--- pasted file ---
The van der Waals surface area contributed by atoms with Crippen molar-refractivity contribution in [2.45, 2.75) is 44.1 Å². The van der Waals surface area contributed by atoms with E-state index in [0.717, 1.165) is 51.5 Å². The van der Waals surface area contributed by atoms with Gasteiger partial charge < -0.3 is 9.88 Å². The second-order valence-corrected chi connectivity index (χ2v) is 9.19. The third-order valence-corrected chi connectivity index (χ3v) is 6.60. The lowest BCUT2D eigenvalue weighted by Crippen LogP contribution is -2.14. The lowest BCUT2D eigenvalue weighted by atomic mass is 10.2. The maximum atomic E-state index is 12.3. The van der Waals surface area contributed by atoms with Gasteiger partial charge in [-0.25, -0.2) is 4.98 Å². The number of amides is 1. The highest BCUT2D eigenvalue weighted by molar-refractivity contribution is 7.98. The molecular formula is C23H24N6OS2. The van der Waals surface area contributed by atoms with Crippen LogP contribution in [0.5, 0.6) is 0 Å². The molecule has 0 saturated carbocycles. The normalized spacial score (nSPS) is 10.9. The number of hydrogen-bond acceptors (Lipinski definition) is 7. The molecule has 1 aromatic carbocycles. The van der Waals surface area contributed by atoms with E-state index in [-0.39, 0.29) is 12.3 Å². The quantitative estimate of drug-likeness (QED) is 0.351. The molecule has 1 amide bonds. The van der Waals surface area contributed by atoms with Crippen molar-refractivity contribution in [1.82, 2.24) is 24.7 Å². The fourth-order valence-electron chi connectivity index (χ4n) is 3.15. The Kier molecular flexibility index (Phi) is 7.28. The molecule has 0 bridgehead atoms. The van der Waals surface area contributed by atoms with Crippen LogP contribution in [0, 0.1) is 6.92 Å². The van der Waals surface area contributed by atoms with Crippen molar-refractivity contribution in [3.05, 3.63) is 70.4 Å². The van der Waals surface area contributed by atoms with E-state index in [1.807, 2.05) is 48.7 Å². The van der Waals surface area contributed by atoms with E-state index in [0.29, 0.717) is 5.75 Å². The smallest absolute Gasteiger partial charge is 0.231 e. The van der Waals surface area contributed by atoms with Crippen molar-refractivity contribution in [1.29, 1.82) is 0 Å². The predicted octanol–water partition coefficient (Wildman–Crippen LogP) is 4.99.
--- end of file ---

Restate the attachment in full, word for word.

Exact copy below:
The van der Waals surface area contributed by atoms with Crippen molar-refractivity contribution in [2.45, 2.75) is 44.1 Å². The van der Waals surface area contributed by atoms with E-state index in [0.717, 1.165) is 51.5 Å². The van der Waals surface area contributed by atoms with Gasteiger partial charge < -0.3 is 9.88 Å². The second-order valence-corrected chi connectivity index (χ2v) is 9.19. The third-order valence-corrected chi connectivity index (χ3v) is 6.60. The lowest BCUT2D eigenvalue weighted by Crippen LogP contribution is -2.14. The lowest BCUT2D eigenvalue weighted by atomic mass is 10.2. The maximum atomic E-state index is 12.3. The van der Waals surface area contributed by atoms with Gasteiger partial charge in [-0.25, -0.2) is 4.98 Å². The number of amides is 1. The highest BCUT2D eigenvalue weighted by molar-refractivity contribution is 7.98. The molecular formula is C23H24N6OS2. The van der Waals surface area contributed by atoms with Crippen LogP contribution in [0.5, 0.6) is 0 Å². The molecule has 0 saturated carbocycles. The normalized spacial score (nSPS) is 10.9. The number of hydrogen-bond acceptors (Lipinski definition) is 7. The molecule has 1 aromatic carbocycles. The van der Waals surface area contributed by atoms with E-state index in [-0.39, 0.29) is 12.3 Å². The quantitative estimate of drug-likeness (QED) is 0.351. The molecule has 1 amide bonds. The van der Waals surface area contributed by atoms with Crippen molar-refractivity contribution in [1.82, 2.24) is 24.7 Å². The fourth-order valence-electron chi connectivity index (χ4n) is 3.15. The Kier molecular flexibility index (Phi) is 7.28. The molecule has 0 bridgehead atoms. The van der Waals surface area contributed by atoms with Crippen LogP contribution in [0, 0.1) is 6.92 Å². The van der Waals surface area contributed by atoms with Crippen molar-refractivity contribution in [3.05, 3.63) is 70.4 Å². The van der Waals surface area contributed by atoms with E-state index in [1.807, 2.05) is 48.7 Å². The van der Waals surface area contributed by atoms with E-state index in [0.29, 0.717) is 5.75 Å². The smallest absolute Gasteiger partial charge is 0.231 e. The van der Waals surface area contributed by atoms with Crippen molar-refractivity contribution in [1.29, 1.82) is 0 Å². The predicted octanol–water partition coefficient (Wildman–Crippen LogP) is 4.99.